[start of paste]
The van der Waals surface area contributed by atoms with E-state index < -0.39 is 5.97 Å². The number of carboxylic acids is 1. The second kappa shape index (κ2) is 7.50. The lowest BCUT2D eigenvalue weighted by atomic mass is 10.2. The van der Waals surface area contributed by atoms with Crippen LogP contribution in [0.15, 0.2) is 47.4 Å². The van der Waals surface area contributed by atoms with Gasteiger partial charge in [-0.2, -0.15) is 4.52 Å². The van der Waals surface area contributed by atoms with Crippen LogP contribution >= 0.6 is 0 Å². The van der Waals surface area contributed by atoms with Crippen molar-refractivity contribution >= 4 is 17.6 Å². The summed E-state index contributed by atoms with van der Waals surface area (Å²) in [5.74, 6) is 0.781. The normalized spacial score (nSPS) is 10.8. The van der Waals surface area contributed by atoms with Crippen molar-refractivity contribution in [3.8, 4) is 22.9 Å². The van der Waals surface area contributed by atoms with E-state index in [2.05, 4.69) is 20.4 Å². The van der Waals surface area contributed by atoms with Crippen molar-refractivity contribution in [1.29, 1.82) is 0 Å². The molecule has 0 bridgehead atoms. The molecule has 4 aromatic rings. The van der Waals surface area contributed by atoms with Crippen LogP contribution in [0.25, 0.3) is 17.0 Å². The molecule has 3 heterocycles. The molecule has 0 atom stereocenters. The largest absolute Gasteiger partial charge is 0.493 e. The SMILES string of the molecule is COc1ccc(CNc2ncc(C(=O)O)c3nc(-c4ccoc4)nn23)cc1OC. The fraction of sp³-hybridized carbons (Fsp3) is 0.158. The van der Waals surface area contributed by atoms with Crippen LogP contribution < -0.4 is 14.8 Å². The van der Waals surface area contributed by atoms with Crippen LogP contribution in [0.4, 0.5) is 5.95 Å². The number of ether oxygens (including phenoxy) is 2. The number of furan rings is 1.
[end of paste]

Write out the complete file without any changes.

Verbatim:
The van der Waals surface area contributed by atoms with E-state index < -0.39 is 5.97 Å². The number of carboxylic acids is 1. The second kappa shape index (κ2) is 7.50. The lowest BCUT2D eigenvalue weighted by atomic mass is 10.2. The van der Waals surface area contributed by atoms with Crippen LogP contribution in [0.15, 0.2) is 47.4 Å². The van der Waals surface area contributed by atoms with Gasteiger partial charge in [-0.2, -0.15) is 4.52 Å². The van der Waals surface area contributed by atoms with Crippen LogP contribution >= 0.6 is 0 Å². The van der Waals surface area contributed by atoms with Crippen molar-refractivity contribution >= 4 is 17.6 Å². The summed E-state index contributed by atoms with van der Waals surface area (Å²) in [5.74, 6) is 0.781. The normalized spacial score (nSPS) is 10.8. The van der Waals surface area contributed by atoms with Crippen molar-refractivity contribution in [3.8, 4) is 22.9 Å². The van der Waals surface area contributed by atoms with E-state index in [2.05, 4.69) is 20.4 Å². The van der Waals surface area contributed by atoms with Crippen molar-refractivity contribution in [1.29, 1.82) is 0 Å². The molecule has 0 bridgehead atoms. The molecule has 4 aromatic rings. The van der Waals surface area contributed by atoms with Crippen LogP contribution in [0.25, 0.3) is 17.0 Å². The molecule has 3 heterocycles. The molecule has 0 atom stereocenters. The largest absolute Gasteiger partial charge is 0.493 e. The SMILES string of the molecule is COc1ccc(CNc2ncc(C(=O)O)c3nc(-c4ccoc4)nn23)cc1OC. The fraction of sp³-hybridized carbons (Fsp3) is 0.158. The van der Waals surface area contributed by atoms with Crippen LogP contribution < -0.4 is 14.8 Å². The van der Waals surface area contributed by atoms with Crippen LogP contribution in [0.4, 0.5) is 5.95 Å². The number of ether oxygens (including phenoxy) is 2. The number of furan rings is 1.